Griswold Cast Iron Skillet #12

Griswold Cast Iron Cookware Is Durable and Easy to Care For

In addition to being versatile and able to withstand high temperatures, Griswold cast iron cookware is also incredibly durable and easy to care for. Unlike other types of cookware that can easily warp or dent, Griswold cast iron pans are built to last. And when it comes to cleaning your Griswold pans, all you’ll need is some hot water and a gentle sponge—there’s no need for harsh detergents or scrubbing pads. Simply rinse your pan with hot water after each use and wash it every few weeks with hot water and a gentle sponge, and your pan will continue to look like new for years to come.

Griswold Cast Iron Product Line

Griswold cast iron pans and skillets are the most popular and widely-spread type of mouth-watering, crispy food. The reason for this is that they can endure high temperatures necessary for frying, making them basically non-stick. 

However, Griswold offers more than just pans and skillets; you can also find pots of different sizes, Dutch ovens, grinding mills, and waffle baking irons. All of these items are antiques that people use either for cooking or displaying as exhibits. 

Cookware Sizing

Sizing on Griswold cookware is represented by numbers that correspond to the bottom diameter of the pot – a measure used back when wood stoves were mostly utilized (and had openings mainly made to fit this cookware). It is recommended that you use a ruler to detect the actual size of desired pan or pot as they can differ from bottom to top – e.g., the mark for a 12-inch Lodge skillet (L10SK3) should have a 10-inch stove opening according to its manufacturer.

• The Griswold iron cast pans and cooking items changed markings over time. 

• Many experts and collectors agreed that they were not essential as they were part of the factory’s molds. 

• They were not connected with the quality or uniqueness of the products.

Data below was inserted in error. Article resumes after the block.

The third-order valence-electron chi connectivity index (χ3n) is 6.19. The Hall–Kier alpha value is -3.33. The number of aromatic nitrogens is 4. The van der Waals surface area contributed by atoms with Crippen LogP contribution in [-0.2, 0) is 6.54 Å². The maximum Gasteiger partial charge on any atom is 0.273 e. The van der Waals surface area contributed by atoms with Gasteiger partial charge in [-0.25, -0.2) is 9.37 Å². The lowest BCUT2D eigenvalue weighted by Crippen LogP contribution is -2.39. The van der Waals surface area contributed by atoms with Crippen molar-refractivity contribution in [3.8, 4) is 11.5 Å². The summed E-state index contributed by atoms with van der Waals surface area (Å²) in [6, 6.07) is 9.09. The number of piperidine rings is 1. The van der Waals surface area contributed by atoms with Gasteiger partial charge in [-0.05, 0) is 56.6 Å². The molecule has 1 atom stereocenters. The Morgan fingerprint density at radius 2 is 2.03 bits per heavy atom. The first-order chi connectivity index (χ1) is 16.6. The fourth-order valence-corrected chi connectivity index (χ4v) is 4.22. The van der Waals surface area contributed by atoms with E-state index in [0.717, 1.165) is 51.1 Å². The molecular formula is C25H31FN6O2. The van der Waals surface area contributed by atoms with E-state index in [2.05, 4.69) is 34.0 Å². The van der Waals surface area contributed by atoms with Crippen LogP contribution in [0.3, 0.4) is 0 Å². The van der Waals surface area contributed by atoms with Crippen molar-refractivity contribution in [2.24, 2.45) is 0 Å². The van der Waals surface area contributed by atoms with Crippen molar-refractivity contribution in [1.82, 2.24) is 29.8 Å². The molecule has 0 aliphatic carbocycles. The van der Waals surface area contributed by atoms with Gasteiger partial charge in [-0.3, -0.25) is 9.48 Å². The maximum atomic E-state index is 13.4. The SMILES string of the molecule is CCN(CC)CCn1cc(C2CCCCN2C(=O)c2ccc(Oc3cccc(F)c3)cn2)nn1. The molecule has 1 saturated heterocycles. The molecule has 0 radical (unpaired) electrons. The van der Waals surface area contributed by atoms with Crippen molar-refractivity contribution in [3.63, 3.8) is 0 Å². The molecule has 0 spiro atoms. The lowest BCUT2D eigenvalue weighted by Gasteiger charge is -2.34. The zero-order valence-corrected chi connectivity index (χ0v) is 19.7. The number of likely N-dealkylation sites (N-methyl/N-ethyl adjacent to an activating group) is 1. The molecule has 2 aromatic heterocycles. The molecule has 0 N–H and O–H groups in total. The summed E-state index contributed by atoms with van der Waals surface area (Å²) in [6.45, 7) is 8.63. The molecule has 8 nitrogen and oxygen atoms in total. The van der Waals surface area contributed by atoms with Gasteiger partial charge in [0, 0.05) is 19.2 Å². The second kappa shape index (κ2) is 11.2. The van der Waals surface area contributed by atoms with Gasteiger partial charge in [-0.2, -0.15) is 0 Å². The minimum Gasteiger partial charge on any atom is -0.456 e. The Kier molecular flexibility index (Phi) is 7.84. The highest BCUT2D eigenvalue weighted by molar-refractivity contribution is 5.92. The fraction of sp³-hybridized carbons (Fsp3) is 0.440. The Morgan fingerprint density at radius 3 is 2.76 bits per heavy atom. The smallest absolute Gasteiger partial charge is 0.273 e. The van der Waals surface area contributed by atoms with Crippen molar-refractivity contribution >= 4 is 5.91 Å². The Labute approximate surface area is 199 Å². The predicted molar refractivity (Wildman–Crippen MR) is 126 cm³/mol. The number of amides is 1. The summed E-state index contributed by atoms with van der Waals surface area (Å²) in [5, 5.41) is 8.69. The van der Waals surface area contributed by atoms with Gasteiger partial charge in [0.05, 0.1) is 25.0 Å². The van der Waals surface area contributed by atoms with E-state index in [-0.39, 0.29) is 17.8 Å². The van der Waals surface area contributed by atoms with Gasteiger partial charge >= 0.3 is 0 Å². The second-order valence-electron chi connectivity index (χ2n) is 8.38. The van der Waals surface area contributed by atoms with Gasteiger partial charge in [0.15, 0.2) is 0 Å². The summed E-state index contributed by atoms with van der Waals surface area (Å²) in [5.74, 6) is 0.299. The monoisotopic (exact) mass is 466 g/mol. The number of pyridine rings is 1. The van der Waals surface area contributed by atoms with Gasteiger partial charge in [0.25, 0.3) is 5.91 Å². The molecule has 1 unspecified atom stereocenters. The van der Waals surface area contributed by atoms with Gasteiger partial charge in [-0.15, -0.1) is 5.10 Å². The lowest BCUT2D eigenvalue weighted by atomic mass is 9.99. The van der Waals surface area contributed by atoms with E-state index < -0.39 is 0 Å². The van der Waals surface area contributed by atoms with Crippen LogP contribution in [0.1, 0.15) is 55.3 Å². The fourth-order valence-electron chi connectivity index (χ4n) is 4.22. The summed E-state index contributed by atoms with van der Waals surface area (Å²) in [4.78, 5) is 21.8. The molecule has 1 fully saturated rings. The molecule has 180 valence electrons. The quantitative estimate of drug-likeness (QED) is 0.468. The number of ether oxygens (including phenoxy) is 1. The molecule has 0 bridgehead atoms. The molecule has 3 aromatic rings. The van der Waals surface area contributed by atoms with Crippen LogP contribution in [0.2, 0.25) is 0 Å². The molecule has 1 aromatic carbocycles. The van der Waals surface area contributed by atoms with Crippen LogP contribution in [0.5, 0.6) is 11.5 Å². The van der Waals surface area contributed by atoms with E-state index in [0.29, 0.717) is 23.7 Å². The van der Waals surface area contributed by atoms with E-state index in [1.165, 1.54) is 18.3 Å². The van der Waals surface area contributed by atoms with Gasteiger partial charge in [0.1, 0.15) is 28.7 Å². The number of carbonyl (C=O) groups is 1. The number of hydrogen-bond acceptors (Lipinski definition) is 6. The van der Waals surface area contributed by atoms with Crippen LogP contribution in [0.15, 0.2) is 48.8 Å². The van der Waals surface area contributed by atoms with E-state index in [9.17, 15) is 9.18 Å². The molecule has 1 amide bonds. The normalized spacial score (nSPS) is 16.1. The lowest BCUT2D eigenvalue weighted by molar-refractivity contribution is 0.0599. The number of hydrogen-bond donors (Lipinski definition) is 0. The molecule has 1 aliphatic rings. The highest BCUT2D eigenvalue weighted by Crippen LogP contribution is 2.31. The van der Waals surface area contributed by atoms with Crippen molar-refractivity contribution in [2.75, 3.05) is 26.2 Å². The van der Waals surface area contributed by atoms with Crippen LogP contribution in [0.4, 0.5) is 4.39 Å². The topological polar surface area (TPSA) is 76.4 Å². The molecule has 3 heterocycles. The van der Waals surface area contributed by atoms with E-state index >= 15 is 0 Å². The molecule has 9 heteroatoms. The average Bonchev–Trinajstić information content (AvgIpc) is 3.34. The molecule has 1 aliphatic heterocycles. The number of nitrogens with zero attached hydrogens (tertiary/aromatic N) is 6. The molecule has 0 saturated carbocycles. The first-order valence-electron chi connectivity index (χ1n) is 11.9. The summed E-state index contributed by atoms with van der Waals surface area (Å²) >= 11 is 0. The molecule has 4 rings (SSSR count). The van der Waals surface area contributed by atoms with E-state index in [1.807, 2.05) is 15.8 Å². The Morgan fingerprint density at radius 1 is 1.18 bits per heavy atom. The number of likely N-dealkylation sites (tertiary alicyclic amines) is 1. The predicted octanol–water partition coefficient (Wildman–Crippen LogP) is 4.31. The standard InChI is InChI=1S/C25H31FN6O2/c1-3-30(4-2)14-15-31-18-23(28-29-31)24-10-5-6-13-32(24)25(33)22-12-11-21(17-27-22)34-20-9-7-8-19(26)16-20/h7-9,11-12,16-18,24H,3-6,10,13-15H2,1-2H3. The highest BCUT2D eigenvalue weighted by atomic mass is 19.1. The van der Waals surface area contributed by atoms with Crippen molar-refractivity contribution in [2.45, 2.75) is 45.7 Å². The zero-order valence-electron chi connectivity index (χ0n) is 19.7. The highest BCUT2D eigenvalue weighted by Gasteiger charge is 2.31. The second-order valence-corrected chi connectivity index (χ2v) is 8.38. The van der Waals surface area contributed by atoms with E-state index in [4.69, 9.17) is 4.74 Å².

• Marks represented information about manufacturing, such as how many items were made by the same worker, the number of molds, and the makings of different pots.

Griswold Cast Iron Skillet #14

Griswold Cast Iron Skillet #14 BAILED GRISWOLD LARGE BLOCK TM CAST IRON SKILLET w/HEAT-RING  Review

The skillet sits flat on a flat, even, and level surface and has little side wobble detectable in the upper right-side corner. There are some small “salt and pepper” pitting spots that are hard to see around the middle GRISWOLD logo area, and a couple of pea size factory-produced casting flaw “creator” marks on the backside of the skillet, but nothing significant that will affect cooking usage. Overall, this skillet has some imperfections but is still in beautiful shape and structurally sound both for cooking use and collectability/investment quality.

I love my Griswold Cast Iron skillet! It’s a beautiful piece that I’ve restored and seasoned myself. It’s in great condition, with only a few small imperfections here and there. I use it all the time for cooking, and it works great on all oven and stovetop surfaces. It’s a top-quality kitchen tool that I’m very proud to own.

Where to buy Griswold Cast Iron Cookware

Griswold cast iron cookware is available for purchase on a variety of online retail stores, including eBay and Etsy. You can also find Griswold cast iron pans and skillets at antique stores and flea markets, or you can search for individual pieces on online classifieds websites like Craigslist.

How to care for your Griswold Cast Iron Cookware

To care for your Griswold cast iron cookware, rinse it with hot water after each use and wash it every few weeks with hot water and a gentle sponge. This will keep your pan looking like new for years to come.

FAQ

Is Griswold cast iron Any Good?

Yes, it’s one of the best. Griswold cast iron cookware is high quality and durable. It can last for many years with proper care.

Does Griswold still make cast iron?

No, Griswold no longer manufactures cast iron cookware. However, you can still find Griswold cast iron pans and skillets at antique stores, flea markets, and online retailers.

What do the numbers on Griswold cast iron mean?

The numbers on Griswold cast iron cookware to represent the bottom diameter of the pot. This measurement is used because it was common when wood stoves were mostly utilized. It’s important to note that the size of a pan or pot can vary from bottom to top.

How do I know if my cast iron is valuable?

The value of cast iron cookware can vary depending on its age, condition, and brand. Griswold cast iron is typically valuable because it’s an antique and high quality. However, the best way to determine the value of your cookware is to consult with an appraiser or antique dealer.